Religious conversion and resistence
Find out more about Christianity
Some missionaries combined conversion with exploration and geography. David Livingstone, a Scottish mill worker, and the first European to cross the continent from East to West, is the obvious example.
As more people became converted to Christianity in Africa, an increasing number became missionaries with broadly the same aims as their European colleagues: of converting people in the interior. African rulers and their people took a pragmatic approach to government emissaries and missionaries.
Kabaka Mutesa I to Colonel Gordon, 24th March 1876:
"To Sir Colonel Gordon, My dear Friend, I wish you good day. It is I, M'tesa, King of Uganda who sends you this letter. I wish to be the friend of the white men. Therefore, hear my words which I say.
I want a priest who will show me the way of God.
I want gold, silver, iron and bronze.
I want clothing for my people and myself to wear.
I want excellent guns and good cannons.
I want to cause to be built good houses for my country.
I want my people to know God."
Missionaries offered some advantages besides salvation and a new faith. They provided a link between African rulers and European rulers, who might have arms or other commodities to sell. And they introduced literacy.
Learning to read was an essential part of Christian conversion, so that the bible could be read in English or in an African language. The skill of reading was to change the status quo for ever. Some African rulers like the King of Rwanda and the Kabaka of Buganda opposed the spread of literacy, because it empowered people and upset the social order.
Already by 1809 all the Hausa states were under Muslim rule and Sokoto was established as the Caliphate for the region. In East Africa, Islam came from the East with the rule of the Omani sultanate; but many coastal people remained Muslim even though the power of the Sultanate began to give way to the British and Germans.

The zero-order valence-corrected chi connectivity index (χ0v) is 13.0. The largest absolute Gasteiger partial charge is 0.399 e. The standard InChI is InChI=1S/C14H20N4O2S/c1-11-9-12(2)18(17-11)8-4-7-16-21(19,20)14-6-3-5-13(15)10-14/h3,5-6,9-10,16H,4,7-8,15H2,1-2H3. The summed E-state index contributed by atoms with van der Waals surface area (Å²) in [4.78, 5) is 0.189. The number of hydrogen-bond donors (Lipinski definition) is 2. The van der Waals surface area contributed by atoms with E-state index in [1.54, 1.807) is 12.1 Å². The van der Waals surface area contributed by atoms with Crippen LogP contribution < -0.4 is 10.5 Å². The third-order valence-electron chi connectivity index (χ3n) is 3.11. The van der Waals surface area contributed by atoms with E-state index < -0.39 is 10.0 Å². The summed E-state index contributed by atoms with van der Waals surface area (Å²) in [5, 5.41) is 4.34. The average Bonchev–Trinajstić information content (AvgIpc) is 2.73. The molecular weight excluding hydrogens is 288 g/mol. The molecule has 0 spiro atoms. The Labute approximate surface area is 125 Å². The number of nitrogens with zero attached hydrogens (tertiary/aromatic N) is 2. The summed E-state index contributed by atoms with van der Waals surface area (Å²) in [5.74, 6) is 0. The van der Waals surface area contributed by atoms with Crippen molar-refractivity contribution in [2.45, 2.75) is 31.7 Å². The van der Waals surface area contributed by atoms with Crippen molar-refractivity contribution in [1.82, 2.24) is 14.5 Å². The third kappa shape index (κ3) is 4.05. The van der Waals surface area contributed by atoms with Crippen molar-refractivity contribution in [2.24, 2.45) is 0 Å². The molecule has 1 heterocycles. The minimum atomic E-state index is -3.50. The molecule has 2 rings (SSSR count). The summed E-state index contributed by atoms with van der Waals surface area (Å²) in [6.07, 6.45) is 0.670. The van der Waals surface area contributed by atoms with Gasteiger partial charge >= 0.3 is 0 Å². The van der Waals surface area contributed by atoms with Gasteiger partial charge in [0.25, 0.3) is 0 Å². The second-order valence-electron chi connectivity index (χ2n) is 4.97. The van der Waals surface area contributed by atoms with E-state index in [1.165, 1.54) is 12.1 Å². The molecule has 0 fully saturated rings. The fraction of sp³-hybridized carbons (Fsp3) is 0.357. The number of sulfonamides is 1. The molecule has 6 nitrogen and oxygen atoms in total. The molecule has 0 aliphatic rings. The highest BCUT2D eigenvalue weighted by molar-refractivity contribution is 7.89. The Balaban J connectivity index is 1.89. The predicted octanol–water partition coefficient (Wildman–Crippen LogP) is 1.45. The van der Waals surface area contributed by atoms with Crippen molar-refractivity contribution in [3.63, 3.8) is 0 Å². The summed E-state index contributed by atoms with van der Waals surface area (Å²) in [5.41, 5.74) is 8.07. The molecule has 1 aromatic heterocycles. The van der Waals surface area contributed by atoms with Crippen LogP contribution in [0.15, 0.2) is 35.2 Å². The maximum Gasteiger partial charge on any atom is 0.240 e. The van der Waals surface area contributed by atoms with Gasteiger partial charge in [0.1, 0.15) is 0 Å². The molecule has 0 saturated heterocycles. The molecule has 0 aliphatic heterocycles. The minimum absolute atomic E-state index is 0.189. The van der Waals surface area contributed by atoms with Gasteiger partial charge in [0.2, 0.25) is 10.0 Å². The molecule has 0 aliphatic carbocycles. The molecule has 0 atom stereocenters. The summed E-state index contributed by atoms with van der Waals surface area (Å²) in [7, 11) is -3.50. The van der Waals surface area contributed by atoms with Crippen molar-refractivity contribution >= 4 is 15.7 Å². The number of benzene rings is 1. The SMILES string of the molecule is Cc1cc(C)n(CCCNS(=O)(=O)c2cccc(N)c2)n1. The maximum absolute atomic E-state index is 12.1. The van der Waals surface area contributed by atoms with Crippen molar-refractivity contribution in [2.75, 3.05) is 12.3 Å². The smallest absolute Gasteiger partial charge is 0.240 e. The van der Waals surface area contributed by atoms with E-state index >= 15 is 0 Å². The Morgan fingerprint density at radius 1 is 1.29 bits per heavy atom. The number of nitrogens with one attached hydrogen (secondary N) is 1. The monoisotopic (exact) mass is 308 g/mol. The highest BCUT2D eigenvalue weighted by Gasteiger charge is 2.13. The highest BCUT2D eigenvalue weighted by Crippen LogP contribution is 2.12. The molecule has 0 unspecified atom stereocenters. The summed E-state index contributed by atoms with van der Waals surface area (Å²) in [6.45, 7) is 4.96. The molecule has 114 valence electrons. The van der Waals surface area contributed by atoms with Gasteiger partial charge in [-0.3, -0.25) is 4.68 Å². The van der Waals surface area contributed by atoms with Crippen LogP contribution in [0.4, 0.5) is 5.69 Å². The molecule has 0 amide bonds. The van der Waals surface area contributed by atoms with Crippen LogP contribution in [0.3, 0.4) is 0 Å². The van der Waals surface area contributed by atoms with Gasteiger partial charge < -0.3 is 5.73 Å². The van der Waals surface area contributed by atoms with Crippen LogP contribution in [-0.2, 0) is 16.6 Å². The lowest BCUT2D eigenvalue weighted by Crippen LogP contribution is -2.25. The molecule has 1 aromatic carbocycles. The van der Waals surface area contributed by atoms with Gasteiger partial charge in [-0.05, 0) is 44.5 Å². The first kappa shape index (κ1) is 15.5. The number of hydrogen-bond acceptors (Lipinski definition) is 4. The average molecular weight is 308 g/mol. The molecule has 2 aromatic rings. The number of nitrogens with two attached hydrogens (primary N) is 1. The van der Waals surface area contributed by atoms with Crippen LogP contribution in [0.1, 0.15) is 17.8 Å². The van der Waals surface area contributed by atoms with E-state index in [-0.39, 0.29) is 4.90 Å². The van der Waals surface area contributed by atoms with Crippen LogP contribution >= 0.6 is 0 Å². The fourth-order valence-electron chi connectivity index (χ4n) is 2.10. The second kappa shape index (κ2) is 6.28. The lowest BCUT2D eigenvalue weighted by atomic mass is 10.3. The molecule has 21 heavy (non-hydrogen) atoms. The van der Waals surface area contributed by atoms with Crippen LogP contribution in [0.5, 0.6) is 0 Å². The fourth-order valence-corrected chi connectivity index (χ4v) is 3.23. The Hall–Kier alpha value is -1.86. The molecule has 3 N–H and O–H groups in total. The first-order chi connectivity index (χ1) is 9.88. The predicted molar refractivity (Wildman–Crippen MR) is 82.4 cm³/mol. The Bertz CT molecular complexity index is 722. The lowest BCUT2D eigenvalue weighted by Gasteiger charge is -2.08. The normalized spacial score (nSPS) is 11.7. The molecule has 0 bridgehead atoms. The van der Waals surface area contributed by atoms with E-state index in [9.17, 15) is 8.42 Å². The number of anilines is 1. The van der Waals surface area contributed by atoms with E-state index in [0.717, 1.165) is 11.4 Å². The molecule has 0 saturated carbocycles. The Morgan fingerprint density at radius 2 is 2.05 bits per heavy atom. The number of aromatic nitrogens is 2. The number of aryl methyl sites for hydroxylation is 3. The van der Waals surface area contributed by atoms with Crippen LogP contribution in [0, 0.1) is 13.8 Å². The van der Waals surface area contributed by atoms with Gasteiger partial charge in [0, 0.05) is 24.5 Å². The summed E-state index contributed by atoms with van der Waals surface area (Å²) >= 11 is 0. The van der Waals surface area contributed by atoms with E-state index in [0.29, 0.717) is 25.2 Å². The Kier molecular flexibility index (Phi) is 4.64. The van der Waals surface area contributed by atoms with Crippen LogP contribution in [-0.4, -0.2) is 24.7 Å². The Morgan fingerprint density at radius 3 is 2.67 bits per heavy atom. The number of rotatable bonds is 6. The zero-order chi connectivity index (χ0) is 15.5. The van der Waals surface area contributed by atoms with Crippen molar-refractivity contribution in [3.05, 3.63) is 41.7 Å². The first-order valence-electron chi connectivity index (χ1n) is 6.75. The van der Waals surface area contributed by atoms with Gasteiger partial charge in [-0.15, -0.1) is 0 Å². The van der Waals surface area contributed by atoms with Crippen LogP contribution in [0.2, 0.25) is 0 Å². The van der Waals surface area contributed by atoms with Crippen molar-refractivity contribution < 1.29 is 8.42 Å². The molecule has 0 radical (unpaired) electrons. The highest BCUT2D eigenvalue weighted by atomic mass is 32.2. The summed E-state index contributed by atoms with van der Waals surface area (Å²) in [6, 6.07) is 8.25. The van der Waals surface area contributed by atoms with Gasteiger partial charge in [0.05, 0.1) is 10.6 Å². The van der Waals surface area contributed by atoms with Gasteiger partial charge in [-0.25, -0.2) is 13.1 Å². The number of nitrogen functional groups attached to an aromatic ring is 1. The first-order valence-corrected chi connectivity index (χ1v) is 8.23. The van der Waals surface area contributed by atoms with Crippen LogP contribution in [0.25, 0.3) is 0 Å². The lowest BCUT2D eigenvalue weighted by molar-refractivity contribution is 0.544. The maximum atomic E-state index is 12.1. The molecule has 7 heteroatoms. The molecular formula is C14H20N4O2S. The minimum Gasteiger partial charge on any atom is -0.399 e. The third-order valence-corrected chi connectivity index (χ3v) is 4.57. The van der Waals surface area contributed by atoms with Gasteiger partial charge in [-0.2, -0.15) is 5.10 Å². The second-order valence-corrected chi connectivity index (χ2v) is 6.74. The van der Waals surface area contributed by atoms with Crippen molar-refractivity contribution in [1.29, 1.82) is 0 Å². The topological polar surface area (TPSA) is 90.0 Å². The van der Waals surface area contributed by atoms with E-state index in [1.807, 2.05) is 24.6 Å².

It is estimated that nearly two thirds of Africa would have been converted to Islam had the European powers not embarked on the 'Scramble for Africa' in the 1880's.
Islam, compared to Christianity, had a great deal more to say about the precise nature of political rule and administration. In one sense, the order imposed by Islam impressed the Europeans - the British liked to work though Muslim leaders. On the other hand, Islam also endorsed the idea of sacred war, or jihad, a war launched against nonbelievers in order to spread the word of Islam, something the British saw as a threat to colonial control.
In Central Sudan one of the Mahdi's disciples, Rabin ibn Fadl Allah, led a resistance against the French. On his death his son followed in his footsteps and fought the French for 15 years until he died in 1901.
In Libya the Sanussi Brotherhood fought the Italians tenaciously for twenty years until 1932.
A far more successful and formidable enemy of the French was Samori Toure who kindled some of the glory of old Mali with his Mandinka Empire, defended by an army 30,000 strong. He kept this force very mobile, constantly surprising the French and had a tremendous sense of military tactics. He used the latest quick loading guns, which his blacksmiths knew how to mend. After his death, his son was defeated by the French in 1901.
His movement spread from his base in Ngarambe, some 200 miles south from Dar Es Salaam. Five missionaries were murdered and German reinforcements were sent in. In the end, the magic water which they thought would protect them from the German guns failed.
Thousands were killed in battle. German revenge was terrible; a scorched earth policy wiped out whole villages and all their crops. It's estimated 250,000 died from famine.
In Nigeria Garrick Braide called himself Elijah II and claimed the British were about to leave Nigeria because of the war - his prophesies contributed to a revolt in Kwale Ibo.
|^^ Back to top|